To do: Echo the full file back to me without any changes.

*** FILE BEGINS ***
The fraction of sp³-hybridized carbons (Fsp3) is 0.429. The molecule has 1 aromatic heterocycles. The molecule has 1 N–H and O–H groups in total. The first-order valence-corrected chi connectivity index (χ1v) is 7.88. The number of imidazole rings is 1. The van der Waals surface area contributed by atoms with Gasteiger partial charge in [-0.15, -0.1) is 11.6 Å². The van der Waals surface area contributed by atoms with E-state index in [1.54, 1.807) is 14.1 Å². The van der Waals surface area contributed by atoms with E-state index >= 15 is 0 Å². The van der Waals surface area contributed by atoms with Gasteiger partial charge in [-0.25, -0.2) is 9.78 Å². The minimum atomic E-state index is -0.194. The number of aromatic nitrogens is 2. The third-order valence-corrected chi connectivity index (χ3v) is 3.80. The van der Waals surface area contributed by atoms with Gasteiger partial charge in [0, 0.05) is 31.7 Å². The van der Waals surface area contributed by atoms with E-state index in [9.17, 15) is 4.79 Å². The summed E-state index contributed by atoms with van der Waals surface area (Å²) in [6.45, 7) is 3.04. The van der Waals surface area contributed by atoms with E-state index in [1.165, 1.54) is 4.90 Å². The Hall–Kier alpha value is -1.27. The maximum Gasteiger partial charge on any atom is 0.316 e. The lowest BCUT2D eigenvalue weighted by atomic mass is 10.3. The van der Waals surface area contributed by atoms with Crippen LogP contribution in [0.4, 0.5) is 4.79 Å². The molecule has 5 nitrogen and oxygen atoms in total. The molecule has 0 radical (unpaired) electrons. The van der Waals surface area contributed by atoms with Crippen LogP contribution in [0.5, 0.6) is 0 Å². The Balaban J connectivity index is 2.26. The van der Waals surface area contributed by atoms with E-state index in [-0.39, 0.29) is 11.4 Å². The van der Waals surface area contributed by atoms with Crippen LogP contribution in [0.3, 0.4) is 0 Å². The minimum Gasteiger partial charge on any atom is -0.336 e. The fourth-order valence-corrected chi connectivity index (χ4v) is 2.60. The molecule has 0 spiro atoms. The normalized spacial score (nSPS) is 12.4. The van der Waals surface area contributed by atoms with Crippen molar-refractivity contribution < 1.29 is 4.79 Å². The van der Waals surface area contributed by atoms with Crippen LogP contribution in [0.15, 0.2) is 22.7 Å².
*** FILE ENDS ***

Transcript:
The fraction of sp³-hybridized carbons (Fsp3) is 0.429. The molecule has 1 aromatic heterocycles. The molecule has 1 N–H and O–H groups in total. The first-order valence-corrected chi connectivity index (χ1v) is 7.88. The number of imidazole rings is 1. The van der Waals surface area contributed by atoms with Gasteiger partial charge in [-0.15, -0.1) is 11.6 Å². The van der Waals surface area contributed by atoms with E-state index in [1.54, 1.807) is 14.1 Å². The van der Waals surface area contributed by atoms with E-state index >= 15 is 0 Å². The van der Waals surface area contributed by atoms with Gasteiger partial charge in [-0.25, -0.2) is 9.78 Å². The minimum atomic E-state index is -0.194. The number of aromatic nitrogens is 2. The third-order valence-corrected chi connectivity index (χ3v) is 3.80. The van der Waals surface area contributed by atoms with Gasteiger partial charge in [0, 0.05) is 31.7 Å². The van der Waals surface area contributed by atoms with E-state index in [9.17, 15) is 4.79 Å². The summed E-state index contributed by atoms with van der Waals surface area (Å²) in [6.45, 7) is 3.04. The van der Waals surface area contributed by atoms with E-state index in [1.165, 1.54) is 4.90 Å². The Hall–Kier alpha value is -1.27. The maximum Gasteiger partial charge on any atom is 0.316 e. The lowest BCUT2D eigenvalue weighted by atomic mass is 10.3. The van der Waals surface area contributed by atoms with Crippen LogP contribution in [0.4, 0.5) is 4.79 Å². The molecule has 5 nitrogen and oxygen atoms in total. The molecule has 0 radical (unpaired) electrons. The van der Waals surface area contributed by atoms with Crippen LogP contribution in [0.5, 0.6) is 0 Å². The Balaban J connectivity index is 2.26. The van der Waals surface area contributed by atoms with E-state index in [-0.39, 0.29) is 11.4 Å². The van der Waals surface area contributed by atoms with Crippen LogP contribution in [0.3, 0.4) is 0 Å². The minimum Gasteiger partial charge on any atom is -0.336 e. The fourth-order valence-corrected chi connectivity index (χ4v) is 2.60. The molecule has 0 spiro atoms. The normalized spacial score (nSPS) is 12.4. The van der Waals surface area contributed by atoms with Crippen molar-refractivity contribution < 1.29 is 4.79 Å². The van der Waals surface area contributed by atoms with Crippen LogP contribution in [0.15, 0.2) is 22.7 Å².